For the first time, fintech growth in South America, Australia, and Africa is outpacing growth in traditional hubs like the US, UK, and China.
From 2014 to 2017, North America, China, and the UK established themselves as the heavyweights of fintech in the world.
That’s starting to change.
In 2018, the pendulum swung the other way, with the majority of fintech growth located on the periphery: in South America, Australia, Africa, and parts of Asia beyond China.
Last year VC-backed funding for fintech startups saw slower growth in North America (43% year-over-year) and Europe (24%) than it did in South America (167%), Asia (265%), Africa (376%), and Australia (396%).
Since 2014, the annual number of fintech startups raising funding has roughly doubled from 745 to 1,463 in 2018.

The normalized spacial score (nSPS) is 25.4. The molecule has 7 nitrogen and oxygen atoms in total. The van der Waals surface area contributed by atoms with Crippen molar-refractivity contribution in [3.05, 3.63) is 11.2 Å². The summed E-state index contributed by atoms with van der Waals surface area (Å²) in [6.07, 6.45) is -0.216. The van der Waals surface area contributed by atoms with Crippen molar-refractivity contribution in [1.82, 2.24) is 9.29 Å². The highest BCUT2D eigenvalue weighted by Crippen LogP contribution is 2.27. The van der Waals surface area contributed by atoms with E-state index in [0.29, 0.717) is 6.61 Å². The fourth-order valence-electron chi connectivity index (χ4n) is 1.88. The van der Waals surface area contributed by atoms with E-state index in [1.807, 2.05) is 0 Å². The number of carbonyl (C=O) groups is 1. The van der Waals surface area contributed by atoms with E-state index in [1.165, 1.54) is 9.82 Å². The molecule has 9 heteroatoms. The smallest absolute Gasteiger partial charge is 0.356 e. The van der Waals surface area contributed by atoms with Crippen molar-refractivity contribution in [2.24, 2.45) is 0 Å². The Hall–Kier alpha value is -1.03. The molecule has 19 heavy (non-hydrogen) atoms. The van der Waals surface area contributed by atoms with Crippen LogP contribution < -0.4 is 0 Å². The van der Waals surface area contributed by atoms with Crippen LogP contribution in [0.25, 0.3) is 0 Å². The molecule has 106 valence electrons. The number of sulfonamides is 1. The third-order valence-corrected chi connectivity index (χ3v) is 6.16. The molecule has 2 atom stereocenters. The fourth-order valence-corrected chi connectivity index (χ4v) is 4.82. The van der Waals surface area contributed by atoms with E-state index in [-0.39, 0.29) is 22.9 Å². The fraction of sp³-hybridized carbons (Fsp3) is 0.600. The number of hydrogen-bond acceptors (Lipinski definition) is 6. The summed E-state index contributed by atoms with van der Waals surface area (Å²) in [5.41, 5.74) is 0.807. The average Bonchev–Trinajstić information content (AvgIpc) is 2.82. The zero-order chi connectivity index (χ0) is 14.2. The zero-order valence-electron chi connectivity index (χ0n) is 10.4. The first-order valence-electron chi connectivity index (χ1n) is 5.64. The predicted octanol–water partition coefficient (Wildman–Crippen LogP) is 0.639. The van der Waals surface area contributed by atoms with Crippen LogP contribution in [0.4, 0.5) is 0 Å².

In 2014 73% of those deals took place in China, the UK, and the US. By 2018, only 61% of deals took place in those three traditional fintech hubs.
Africa, which saw only 3 fintech deals in 2014, grew 9x to reach 27 deals in 2018. South America meanwhile jumped from 13 to 55 deals over the same period.
Europe is the only market that has seen a recent decrease, with deals dropping slightly from 2017 to 2018.
In Asia, fintech growth has historically been mostly attributable to Chinese companies. However, the continent has seen a recent explosion of fundraising activity in the southeast: funding hit $484M over 68 deals in Southeast Asia in 2018, up 143% YoY.
This shift in growth outside traditional fintech hubs bodes well for entrepreneurs located beyond the usual hubs of Silicon Valley, New York, London, and Beijing.
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